When it comes to high-priority investments, workspace design tends to (mistakenly) fall somewhere at the end of the list. Workplace improvements are thought of as a luxury, or something that is done as a result of success, but not a means of achieving it. This way of thinking can end up costing your company. To make our point, we’ve listed a few crucial ways that an out of date office can actually cost your business:
The cost of losing customer confidence
When it comes to winning over new customers, first impressions matter – a lot. An outdated workspace fails to inspire much confidence in your customers, especially if there’s a big gap between you and your competition. If your tools or working materials look out-of-date, you can expect it to have an effect on how customers perceive your business.
As far as your customers are concerned, your business can’t be thriving that much if your carpet and chairs haven’t been replaced since 2000. But aside from the image your company is projecting, employee performance, which is heavily impacted by workplace efficiency, is another factor of gaining customer trust and confidence.
The cost of disengaged employees
Just like an outdated office is less likely to inspire confidence in your customers, it’s also less likely to engage your employees. The facts are out there, and people are powerfully effected by their office environments.
Your office influences employees in a number of ways, including stress levels, distractions, or how much they inspire.
One of the reasons employees feel disengaged or look for different employment is due to inadequate or outdated resources, or the workplace doesn’t support how they prefer to work. If you think an out-of-date work environment is contributing to low employee retention, that’s a big price to pay.
Just look at the average turnover costs your company will pay:
- 30-50% of an entry-level employee’s annual salary
- 150% of a mid-level employee’s annual salary
- 400% of a high-level or highly-specialized employee’s annual salary
After looking at those numbers, it’s definitely worth accessing whether your office design is supporting how your employees prefer to work.
The cost of outdated technology
Loss of productivity, security risks, and decreasing your talent pool because Millennials expect updated technology – there’s a lot of reasons why outdated technology in your office costs your company. However, this isn’t to say you should update your tech simply because it’s new. Every year, hundreds of new products come on the market, and not all will justify their expense. A smart evaluation of how your employees use technology and knowing what’s really lagging will help you make the best investment.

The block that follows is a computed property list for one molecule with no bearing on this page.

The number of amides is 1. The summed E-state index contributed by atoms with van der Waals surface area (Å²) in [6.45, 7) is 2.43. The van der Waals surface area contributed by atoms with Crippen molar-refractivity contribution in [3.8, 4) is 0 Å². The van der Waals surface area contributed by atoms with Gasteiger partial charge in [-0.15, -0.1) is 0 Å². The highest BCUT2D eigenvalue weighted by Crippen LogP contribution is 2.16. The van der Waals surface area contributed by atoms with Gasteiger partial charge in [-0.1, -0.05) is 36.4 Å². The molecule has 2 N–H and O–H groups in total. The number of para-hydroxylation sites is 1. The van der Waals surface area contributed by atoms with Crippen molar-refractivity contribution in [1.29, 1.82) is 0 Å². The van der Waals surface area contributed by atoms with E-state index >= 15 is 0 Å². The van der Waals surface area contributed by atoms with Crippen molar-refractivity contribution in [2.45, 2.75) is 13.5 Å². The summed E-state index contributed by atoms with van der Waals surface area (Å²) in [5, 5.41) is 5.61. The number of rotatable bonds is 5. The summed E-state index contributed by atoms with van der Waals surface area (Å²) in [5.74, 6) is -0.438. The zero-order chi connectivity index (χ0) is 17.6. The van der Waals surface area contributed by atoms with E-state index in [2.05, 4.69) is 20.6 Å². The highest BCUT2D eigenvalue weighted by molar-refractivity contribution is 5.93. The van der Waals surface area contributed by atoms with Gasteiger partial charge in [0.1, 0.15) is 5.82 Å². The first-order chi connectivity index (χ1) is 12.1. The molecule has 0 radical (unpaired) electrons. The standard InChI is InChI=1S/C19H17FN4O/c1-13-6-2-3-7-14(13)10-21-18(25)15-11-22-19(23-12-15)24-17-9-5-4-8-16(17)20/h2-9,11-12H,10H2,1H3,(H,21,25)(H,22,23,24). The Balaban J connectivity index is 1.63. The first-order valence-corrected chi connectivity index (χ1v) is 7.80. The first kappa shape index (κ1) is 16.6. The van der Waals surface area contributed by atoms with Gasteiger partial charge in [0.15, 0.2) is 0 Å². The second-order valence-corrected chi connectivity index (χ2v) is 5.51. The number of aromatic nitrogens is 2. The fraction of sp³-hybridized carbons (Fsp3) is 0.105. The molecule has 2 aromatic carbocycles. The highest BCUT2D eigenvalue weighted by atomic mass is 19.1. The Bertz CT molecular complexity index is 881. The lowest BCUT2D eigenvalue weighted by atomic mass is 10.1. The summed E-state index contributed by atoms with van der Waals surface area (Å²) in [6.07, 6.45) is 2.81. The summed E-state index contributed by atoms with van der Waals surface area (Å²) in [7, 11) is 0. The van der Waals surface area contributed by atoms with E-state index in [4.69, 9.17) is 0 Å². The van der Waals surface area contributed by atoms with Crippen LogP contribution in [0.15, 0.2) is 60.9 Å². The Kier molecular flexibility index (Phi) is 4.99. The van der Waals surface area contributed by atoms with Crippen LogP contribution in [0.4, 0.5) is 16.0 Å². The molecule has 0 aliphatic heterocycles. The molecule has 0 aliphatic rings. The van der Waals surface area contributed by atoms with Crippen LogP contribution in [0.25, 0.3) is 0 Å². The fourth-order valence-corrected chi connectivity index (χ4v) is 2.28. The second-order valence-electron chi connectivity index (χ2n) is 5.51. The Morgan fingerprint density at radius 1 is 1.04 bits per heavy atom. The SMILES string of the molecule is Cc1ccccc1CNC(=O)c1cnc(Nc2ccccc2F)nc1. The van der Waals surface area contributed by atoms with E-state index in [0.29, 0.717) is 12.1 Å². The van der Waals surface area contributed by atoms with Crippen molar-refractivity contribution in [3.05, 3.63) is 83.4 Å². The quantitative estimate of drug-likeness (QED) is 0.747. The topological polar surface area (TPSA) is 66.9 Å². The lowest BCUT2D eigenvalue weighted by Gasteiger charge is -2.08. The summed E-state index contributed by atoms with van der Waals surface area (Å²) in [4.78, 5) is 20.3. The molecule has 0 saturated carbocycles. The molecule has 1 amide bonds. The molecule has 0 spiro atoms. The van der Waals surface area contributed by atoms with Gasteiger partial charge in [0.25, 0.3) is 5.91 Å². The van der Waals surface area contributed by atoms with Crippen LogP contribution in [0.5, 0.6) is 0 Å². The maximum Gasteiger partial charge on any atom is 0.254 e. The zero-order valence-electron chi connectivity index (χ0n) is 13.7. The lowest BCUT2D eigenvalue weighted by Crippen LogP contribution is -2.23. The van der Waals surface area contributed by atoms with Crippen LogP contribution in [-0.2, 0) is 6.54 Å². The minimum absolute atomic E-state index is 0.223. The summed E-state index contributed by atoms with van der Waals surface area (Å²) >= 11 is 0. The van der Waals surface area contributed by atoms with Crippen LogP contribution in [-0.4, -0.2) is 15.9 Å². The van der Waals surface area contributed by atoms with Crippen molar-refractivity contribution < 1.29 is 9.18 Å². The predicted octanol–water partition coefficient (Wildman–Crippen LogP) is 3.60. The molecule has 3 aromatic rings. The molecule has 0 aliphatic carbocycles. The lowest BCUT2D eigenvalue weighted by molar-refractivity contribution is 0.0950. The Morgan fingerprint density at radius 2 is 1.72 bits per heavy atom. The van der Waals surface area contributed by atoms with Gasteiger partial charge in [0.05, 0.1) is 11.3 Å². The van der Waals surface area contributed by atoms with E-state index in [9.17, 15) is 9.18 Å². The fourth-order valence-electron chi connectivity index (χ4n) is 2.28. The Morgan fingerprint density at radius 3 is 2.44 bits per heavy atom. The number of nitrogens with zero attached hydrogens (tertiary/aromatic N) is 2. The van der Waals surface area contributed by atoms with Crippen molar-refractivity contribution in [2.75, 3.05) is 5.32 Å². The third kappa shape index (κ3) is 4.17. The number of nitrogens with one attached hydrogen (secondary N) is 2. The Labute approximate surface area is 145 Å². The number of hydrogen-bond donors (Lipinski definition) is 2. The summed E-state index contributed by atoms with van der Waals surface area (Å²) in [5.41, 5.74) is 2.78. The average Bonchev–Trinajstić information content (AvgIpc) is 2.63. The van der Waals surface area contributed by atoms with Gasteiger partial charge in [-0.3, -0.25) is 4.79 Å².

It’s also important to acknowledge that more than ever, team members fulfill their desire to connect with others by using technology. How your workspace is set up is an important factor in how accessible and easily shared your technology is.
What are some examples of up-to-date technology in the workplace?
- Updated computers, tablets, and other work tools
- Bluetooth headsets or speakers
- Virtual desktops – accessible remotely or from any computer
- Furniture that offer flexible platforms for using and displaying technology
- Specialty accessories related to your industry to boost productivity
- Good wire/cable management
- Ergonomic furniture
The cost of low productivity
When was the last time you reconfigured your workstations?
As work processes evolve, team sizes grow, and the needs of your company change, your work space has to adjust to better serve these changes. Neglecting to do so can lead to cramped working conditions that lead to more workplace distractions, or layouts that just aren’t meshing with your workflow. Interruptions often contribute to errors, creating quality problems and re-work.
A study by Basex, revealed that three to five hours of a typical work day is lost to interruptions. You can take that number and do the math yourself to see the cost that ends up translating into on a yearly basis.
One way to boost workspace productivity is to make sure there’s an appropriate space for every kind of task being performed. You can do this by creating workspace “zones” that align with different styles of working. Some important zones to create include:
- Quiet focus areas for concentration
- Collaborate spaces for brainstorming and solving problems
- Areas for lectures or team meetings
- Break areas for socializing or decompressings
Now that we’ve shed some light on the cost of an outdated office, perhaps making some updates will be higher on your list of priorities. In order for your company to really excell, you have to give your team the right foundation and environment to do their best work.